Your resume is an essential part of your marketing campaign. It’s the promotional piece that advertises your product – YOU. Your resume is a powerful selling tool that not only details your background and experience; it reflects your career accomplishments in a manner that will persuade the reader to contact you. An effectively written and thoughtfully composed resume will undoubtedly translate into interviews.
Keep it simple. At the top, put your name, address, email address, and all contact phone numbers where you can easily be reached. Note: make sure your voicemail message is professional. You don’t want a prospective employer to get the wrong impression from a silly message on the recording. You should never volunteer personal information such as age, ethnicity, religion, marital status and physical attributes on your resume. Finally, we recommend typing your resume on standard MS Word format.
Your objective should be clear and concise. It should convey to employers and search consultants the direction and responsibilities you want to perform and achieve.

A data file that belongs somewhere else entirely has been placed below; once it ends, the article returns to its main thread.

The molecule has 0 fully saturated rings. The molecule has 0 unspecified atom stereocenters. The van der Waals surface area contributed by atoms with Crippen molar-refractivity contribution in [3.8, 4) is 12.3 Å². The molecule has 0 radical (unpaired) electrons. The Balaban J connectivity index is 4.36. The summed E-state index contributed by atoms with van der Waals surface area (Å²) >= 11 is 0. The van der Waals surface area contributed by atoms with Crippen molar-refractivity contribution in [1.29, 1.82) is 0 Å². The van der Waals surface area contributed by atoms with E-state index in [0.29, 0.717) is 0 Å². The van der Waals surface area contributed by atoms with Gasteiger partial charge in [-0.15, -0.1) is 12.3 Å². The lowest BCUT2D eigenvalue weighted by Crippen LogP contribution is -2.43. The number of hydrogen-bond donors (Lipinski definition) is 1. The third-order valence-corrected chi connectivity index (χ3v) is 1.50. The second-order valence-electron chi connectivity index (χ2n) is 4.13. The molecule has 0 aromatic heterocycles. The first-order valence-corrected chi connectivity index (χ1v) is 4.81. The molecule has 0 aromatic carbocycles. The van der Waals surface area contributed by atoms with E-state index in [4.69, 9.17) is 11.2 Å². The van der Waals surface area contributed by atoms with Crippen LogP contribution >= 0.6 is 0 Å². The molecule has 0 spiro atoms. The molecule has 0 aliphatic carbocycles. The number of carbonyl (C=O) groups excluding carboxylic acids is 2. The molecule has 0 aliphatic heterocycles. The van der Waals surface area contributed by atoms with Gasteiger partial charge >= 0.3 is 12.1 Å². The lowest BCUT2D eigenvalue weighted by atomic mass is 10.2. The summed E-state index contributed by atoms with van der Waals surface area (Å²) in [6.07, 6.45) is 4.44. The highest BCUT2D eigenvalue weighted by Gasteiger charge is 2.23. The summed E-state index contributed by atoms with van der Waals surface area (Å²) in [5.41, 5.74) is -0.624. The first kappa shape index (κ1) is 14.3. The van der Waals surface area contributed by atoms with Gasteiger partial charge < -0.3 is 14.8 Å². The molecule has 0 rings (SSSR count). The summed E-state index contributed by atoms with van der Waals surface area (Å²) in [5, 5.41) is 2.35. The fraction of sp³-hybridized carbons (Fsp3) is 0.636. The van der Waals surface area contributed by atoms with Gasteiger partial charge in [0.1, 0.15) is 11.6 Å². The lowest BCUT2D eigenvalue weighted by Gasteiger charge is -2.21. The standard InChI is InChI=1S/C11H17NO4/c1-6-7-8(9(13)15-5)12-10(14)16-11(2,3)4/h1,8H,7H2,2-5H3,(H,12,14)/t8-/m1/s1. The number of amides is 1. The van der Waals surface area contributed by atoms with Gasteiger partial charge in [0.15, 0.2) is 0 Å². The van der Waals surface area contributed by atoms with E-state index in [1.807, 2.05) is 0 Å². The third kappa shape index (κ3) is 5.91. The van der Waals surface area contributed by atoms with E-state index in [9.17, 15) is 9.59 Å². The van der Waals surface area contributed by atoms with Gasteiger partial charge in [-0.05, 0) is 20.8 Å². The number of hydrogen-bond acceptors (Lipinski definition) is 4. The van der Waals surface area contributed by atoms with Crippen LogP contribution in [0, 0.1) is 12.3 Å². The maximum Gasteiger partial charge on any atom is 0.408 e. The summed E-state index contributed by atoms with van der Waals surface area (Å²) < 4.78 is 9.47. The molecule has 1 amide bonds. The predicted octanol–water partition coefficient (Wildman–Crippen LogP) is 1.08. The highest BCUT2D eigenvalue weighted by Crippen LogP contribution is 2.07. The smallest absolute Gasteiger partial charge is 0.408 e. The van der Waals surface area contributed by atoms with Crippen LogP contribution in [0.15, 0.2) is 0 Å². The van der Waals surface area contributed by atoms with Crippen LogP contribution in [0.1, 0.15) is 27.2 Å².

Summary of Skills
Your summary should be brief. It should include your title and years experience, list pertinent skills, and discuss your character traits or work style.
List each position held in reverse chronological order, dating back at least ten years. If you held multiple positions within the same company, list them all to show advancement and growth. The body of each position description should describe your responsibilities and accomplishments. Listing each responsibility in bullet point form is easiest read.
List each of the colleges attended, degree earned, and the year graduated in reverse chronological order. This is the section where you can also include licenses, certifications, credentials, and languages spoken.
Accomplishments Employers Want To See
- Increased revenues
- Saved money
- Increased efficiencies
- Cut overhead
- Improved workplace safety
- Purchasing accomplishments
- New products/new lines
- Increased productivity
- Effective budgeting
- Patient outcomes
- Specific clinical duties
- Treatment Philosophies